Pocket pistols, loosely defined as being less than 6 inches long, about 1 inch wide and no greater than 4.5 inches tall, are a growing segment of the concealed-carry market.

They are ideal as backup weapons and can be concealed deeply under garments or in off-body carry modes such as in purses and day planners. Though pocket pistols may have some perceived shortcomings like stopping power, their size and light weight make them comfortable to carry, which means owners will carry these firearms more often.

Though .380-caliber semi-autos have lead the recent growth of this market segment, arms-makers like Ruger and now Sig Sauer have upgraded their .380 platforms to 9mm. Sig Sauer’s P938 Nightmare was introduced early in 2012, and it’s the company’s first 9mm pocket pistol.

The P938 is only slightly larger and heavier than the popular P238 chambered in .380 ACP. However, from a user’s standpoint, the only noticeable differences between the pistols are the effectiveness and controllability of their cartridges. The 9mm cartridge is significantly more powerful and offers a greater number of available loadings than the .380 ACP, but at the cost of less control and more perceived recoil. In fact, I recently tested both the P238 and P938 to compare their ballistics: The velocity of a 95-grain .380 ACP Winchester load is measured at 832 feet per second (fps) from the P238, while the P938 shot 115-grain 9mm Winchester rounds at an average of 1,089 fps. Yes, the barrel length of the 9mm pistol is 0.3 inches longer and thus increases velocity, but that alone does not explain the 257-fps increase in velocity and the 157 foot-pounds of additional energy with the heavier 115-grain bullet.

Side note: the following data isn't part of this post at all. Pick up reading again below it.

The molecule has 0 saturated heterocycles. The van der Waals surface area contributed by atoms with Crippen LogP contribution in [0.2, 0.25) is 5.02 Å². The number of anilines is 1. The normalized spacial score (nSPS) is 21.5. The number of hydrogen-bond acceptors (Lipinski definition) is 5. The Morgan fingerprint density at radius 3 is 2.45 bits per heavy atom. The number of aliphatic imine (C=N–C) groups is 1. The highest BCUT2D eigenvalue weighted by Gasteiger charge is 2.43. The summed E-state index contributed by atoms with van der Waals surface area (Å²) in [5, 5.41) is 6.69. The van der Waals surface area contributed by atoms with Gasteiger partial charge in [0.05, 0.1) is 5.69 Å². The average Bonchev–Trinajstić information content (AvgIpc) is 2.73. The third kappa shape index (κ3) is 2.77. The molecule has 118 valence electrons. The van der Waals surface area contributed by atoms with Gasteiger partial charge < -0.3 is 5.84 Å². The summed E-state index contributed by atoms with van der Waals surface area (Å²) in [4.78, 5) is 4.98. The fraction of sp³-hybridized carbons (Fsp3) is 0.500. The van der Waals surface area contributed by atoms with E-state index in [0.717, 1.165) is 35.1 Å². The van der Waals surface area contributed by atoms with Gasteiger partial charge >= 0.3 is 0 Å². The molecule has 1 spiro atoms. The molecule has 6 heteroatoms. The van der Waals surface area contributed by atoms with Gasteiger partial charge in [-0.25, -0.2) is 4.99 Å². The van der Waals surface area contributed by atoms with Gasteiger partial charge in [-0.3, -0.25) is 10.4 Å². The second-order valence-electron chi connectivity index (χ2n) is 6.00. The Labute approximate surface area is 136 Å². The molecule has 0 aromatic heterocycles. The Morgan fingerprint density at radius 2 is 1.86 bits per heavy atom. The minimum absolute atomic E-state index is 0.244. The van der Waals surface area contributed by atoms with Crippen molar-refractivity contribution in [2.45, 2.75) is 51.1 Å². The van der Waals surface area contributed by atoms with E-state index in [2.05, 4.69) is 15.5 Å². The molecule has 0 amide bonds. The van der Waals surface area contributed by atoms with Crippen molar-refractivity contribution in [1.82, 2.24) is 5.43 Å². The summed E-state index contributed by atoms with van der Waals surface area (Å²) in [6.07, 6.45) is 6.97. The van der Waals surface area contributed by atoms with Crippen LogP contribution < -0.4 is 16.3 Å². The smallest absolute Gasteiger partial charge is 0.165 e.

The P938 is slightly longer (0.3 inches longer due to its barrel), weighs a bit more (about 0.9 ounces) and possesses a marginally longer grip than the P238. The P938’s slide is also somewhat wider and taller, precluding the use of holsters molded specifically for the P238. Sig Sauer does in fact sell a pocket holster for the P938 and will include a right-handed, molded, strong-side belt holster with the P938 this year.

Now, let’s examine Sig Sauer’s little pocket 9mm a bit closer and see how it performs.

Gun Details

The P938 is a single-action pistol that fires from a locked breech using a tilting-barrel and locking-block method similar to the one that Sig Sauer uses on its full-sized P-series and P238 pistols. Like the newer, full-sized handguns, the P938 uses a wide, externally mounted extractor. The slide is machined from 416 stainless steel bar stock, and the Nitron-coated stainless, 3-inch barrel has conventional broach-cut rifling.

The P938 has an ambidextrous thumb safety with small but functional levers and an internal firing-pin block that captures the firing pin until the trigger is depressed. The firing-pin block allows the pistol to be safely carried in a proper holster with a round in the chamber and keeps the firing pin away from the primer should the pistol be dropped muzzle-down on a hard surface. There is no magazine disconnect safety.

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